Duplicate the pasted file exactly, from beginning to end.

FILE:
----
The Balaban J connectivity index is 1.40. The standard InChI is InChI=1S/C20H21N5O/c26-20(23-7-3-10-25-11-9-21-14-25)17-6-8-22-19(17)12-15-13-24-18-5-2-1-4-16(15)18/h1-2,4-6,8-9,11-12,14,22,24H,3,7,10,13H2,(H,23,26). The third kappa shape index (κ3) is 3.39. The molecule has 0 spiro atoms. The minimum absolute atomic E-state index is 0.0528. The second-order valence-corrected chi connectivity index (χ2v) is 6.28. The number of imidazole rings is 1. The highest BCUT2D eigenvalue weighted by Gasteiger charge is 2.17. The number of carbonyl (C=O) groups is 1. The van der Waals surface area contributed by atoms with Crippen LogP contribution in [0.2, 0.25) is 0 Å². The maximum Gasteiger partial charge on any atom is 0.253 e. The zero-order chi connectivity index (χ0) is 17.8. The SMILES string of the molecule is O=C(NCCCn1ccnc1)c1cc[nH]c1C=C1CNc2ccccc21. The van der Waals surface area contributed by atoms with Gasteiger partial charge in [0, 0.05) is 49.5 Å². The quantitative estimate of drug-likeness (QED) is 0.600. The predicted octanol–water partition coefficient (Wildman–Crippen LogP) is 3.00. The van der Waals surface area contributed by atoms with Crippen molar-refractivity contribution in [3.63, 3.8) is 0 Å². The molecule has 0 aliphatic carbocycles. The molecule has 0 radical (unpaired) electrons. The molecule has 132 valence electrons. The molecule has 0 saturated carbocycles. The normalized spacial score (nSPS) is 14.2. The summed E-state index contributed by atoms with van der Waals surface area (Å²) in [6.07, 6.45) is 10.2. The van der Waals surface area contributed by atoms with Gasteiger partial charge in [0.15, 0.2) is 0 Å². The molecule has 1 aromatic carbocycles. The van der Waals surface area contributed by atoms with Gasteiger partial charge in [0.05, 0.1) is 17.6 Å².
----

The Balaban J connectivity index is 1.40. The standard InChI is InChI=1S/C20H21N5O/c26-20(23-7-3-10-25-11-9-21-14-25)17-6-8-22-19(17)12-15-13-24-18-5-2-1-4-16(15)18/h1-2,4-6,8-9,11-12,14,22,24H,3,7,10,13H2,(H,23,26). The third kappa shape index (κ3) is 3.39. The molecule has 0 spiro atoms. The minimum absolute atomic E-state index is 0.0528. The second-order valence-corrected chi connectivity index (χ2v) is 6.28. The number of imidazole rings is 1. The highest BCUT2D eigenvalue weighted by Gasteiger charge is 2.17. The number of carbonyl (C=O) groups is 1. The van der Waals surface area contributed by atoms with Crippen LogP contribution in [0.2, 0.25) is 0 Å². The maximum Gasteiger partial charge on any atom is 0.253 e. The zero-order chi connectivity index (χ0) is 17.8. The SMILES string of the molecule is O=C(NCCCn1ccnc1)c1cc[nH]c1C=C1CNc2ccccc21. The van der Waals surface area contributed by atoms with Gasteiger partial charge in [0, 0.05) is 49.5 Å². The quantitative estimate of drug-likeness (QED) is 0.600. The predicted octanol–water partition coefficient (Wildman–Crippen LogP) is 3.00. The van der Waals surface area contributed by atoms with Crippen molar-refractivity contribution in [3.63, 3.8) is 0 Å². The molecule has 0 aliphatic carbocycles. The molecule has 0 radical (unpaired) electrons. The molecule has 132 valence electrons. The molecule has 0 saturated carbocycles. The normalized spacial score (nSPS) is 14.2. The summed E-state index contributed by atoms with van der Waals surface area (Å²) in [6.07, 6.45) is 10.2. The van der Waals surface area contributed by atoms with Gasteiger partial charge in [0.15, 0.2) is 0 Å². The molecule has 1 aromatic carbocycles. The van der Waals surface area contributed by atoms with Gasteiger partial charge in [0.05, 0.1) is 17.6 Å².